Like a historical novel, Mrs Cook's Kete - Thought Trays is based in fact, but is woven together using fictional elements. It examines the events of history through the eyes of a minor character in them-Elizabeth Cook, wife of the explorer James Cook-offering a unique and untold point of view. The work is based on the fictional premise that Mrs Cook's collection of souvenirs from her husband's travels were found in kete (flax bags) abandoned in the attic of her home in Clapham.
Hellyar has organised the objects into 7 trays according to their 'typology' or function; a system used at the Pitt Rivers Museum in Oxford, where Mrs Cook's Kete were first unpacked. The categories Hellyar uses are also inflected by Mrs Cook's position as a wife and widow. Her fictional collection consists of items relating to domestic tasks: gathering food, cooking, sewing, cleaning, dressing and adornment. Hellyar reflects that she is "interested in raising questions about the kinds of interactions that may have occurred between women from opposite sides of the world during the late eighteenth century." Consequently one finds under 'Binding Restricting' a book of threads which includes embroidery silks with harakeke, kiekie, hibiscus and muka.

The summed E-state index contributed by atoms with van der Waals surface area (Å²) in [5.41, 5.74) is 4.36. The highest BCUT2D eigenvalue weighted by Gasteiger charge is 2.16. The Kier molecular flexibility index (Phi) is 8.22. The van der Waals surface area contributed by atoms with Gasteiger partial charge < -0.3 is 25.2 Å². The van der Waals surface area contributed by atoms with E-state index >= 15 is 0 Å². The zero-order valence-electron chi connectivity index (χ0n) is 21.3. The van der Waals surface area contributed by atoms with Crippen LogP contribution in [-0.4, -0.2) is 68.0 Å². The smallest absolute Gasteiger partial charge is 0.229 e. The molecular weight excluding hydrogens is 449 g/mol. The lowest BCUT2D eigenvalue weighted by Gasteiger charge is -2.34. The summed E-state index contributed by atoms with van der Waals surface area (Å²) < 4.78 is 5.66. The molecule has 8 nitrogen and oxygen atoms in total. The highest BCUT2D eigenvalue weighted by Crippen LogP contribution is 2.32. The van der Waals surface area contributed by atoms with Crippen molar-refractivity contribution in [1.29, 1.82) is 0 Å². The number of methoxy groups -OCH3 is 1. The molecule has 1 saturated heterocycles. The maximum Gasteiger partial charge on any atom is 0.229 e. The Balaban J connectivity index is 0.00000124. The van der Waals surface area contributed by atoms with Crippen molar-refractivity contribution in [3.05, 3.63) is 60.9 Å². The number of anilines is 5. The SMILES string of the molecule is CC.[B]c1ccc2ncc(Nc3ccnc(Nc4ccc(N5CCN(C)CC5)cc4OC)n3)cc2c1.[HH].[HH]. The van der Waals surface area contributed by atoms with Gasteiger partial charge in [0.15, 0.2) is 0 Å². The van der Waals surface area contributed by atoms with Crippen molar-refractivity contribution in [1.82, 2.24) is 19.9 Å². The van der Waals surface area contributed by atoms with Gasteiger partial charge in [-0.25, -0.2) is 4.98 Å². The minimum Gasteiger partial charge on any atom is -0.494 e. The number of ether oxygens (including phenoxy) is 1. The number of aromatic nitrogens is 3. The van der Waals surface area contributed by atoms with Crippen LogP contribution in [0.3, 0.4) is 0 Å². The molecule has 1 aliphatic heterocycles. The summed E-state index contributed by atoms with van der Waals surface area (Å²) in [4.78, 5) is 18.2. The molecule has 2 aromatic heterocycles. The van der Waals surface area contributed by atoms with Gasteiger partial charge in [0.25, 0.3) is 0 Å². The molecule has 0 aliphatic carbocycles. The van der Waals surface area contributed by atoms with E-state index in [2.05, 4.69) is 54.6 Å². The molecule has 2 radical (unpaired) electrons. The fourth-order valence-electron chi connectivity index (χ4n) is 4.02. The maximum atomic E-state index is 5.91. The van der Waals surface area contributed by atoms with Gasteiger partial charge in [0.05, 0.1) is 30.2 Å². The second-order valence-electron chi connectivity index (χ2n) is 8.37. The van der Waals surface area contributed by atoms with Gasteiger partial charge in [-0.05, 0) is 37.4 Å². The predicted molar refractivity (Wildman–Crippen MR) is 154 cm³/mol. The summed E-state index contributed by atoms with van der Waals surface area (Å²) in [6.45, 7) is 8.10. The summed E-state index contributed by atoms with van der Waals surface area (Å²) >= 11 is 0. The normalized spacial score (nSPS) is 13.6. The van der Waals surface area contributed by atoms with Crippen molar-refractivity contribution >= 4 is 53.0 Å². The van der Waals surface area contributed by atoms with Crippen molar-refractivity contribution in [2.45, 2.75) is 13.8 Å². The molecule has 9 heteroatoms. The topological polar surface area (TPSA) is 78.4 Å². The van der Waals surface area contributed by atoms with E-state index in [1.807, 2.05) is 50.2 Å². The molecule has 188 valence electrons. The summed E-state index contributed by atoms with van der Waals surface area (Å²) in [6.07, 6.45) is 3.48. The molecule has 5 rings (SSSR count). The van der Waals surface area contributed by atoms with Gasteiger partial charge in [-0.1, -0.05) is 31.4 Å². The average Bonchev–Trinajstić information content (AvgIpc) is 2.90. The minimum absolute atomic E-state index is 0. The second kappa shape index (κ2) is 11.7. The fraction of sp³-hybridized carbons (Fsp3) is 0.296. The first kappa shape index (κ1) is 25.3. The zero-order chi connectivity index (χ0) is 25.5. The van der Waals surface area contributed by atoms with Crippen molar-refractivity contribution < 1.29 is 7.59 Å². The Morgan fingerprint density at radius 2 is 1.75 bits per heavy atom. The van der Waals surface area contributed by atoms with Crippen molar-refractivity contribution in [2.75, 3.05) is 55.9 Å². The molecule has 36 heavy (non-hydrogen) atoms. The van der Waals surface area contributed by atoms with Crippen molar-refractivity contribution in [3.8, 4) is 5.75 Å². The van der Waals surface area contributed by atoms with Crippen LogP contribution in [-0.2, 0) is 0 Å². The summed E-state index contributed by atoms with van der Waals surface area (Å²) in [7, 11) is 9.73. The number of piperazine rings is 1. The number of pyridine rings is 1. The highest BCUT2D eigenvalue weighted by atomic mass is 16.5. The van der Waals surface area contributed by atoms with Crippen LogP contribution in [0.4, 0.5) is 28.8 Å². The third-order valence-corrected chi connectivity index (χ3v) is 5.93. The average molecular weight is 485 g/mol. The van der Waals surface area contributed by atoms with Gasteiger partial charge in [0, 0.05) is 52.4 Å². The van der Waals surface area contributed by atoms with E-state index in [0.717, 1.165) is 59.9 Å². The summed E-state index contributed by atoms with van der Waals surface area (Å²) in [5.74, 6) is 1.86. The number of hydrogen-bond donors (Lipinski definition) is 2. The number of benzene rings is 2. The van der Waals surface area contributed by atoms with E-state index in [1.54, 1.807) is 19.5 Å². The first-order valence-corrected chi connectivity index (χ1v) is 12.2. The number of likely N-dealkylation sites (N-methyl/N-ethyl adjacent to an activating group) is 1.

The historical character of Elizabeth Cook has had quite an influence on Mrs Cook's Kete - Thought Trays, down to details such as the embroidery of the classificatory categories on the silk tongues which line the trays. The artist, however, insists that the items are not intended to be authentic or to directly imitate the original objects. Rather they are signifiers for the originals which allow the exploration of thought systems and taxonomies both of the eighteenth and twenty-first centuries and encourage reflection on how these are constructed and how they have changed through time.
- Mrs Cook's Kete - Thought Trays
- Production date
- mixed media
- Credit line
- Auckland Art Gallery Toi o Tāmaki, purchased 2004
- Accession no
- Copying restrictions apply
- New Zealand Art
- Display status
- Not on display
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